reviews

  • Michel Blazy

    Galerie Art: Concept

    There has been much talk in recent years about Michel Blazy, a young French artist whose work arouses divided reactions—either enthusiastic approval or rejection and disgust. It is difficult to remain indifferent before one of his “vegetal sculptures,” composed as they are of living organisms—plants, weeds, and mashed vegetables. The installations give off smells ranging from pleasant to mud, and, depending on their freshness, may even have begun to attract parasites, flies, or aphids. This is precisely Blazy’s intention. Project for an Interior Pleasing to Insects, 1996, welcomed the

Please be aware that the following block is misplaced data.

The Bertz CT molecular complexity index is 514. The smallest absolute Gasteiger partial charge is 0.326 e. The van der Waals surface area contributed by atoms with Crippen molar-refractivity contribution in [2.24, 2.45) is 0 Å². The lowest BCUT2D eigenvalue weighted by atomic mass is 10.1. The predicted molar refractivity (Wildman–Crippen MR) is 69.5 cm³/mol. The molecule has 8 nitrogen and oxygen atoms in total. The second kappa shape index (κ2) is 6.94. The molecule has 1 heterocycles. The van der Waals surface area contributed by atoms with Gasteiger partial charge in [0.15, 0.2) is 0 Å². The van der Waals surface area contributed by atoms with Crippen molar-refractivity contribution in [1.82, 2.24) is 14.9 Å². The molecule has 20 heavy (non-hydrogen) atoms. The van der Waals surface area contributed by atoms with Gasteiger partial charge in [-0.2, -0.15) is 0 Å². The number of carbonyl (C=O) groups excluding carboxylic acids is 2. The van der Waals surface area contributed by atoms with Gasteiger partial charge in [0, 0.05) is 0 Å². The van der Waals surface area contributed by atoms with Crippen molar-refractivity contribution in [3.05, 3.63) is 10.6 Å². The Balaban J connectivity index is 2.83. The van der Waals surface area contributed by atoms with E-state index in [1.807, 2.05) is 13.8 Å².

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  • Gérard Garouste

    Fondation D'enterprise Coprim

    For the inauguration of Fondation Coprim’s new exhibition space in the Marais, the painter Gérard Garouste presented a remarkably original installation, La Dive Bacbuc—Installation drolatique sur la lecture de Rabelais (The priestess Bacbuc—A ribald installation on reading Rabelais), 1998. Large painted canvases were attached by cords to a circular, forged-iron frame (almost eight feet tall and twenty feet in diameter) that resembled an enormous drum or a circus tent. The canvases were done in acrylic, like the artist’s “Indiennes” series (started in 1987), named after the fifteenth-

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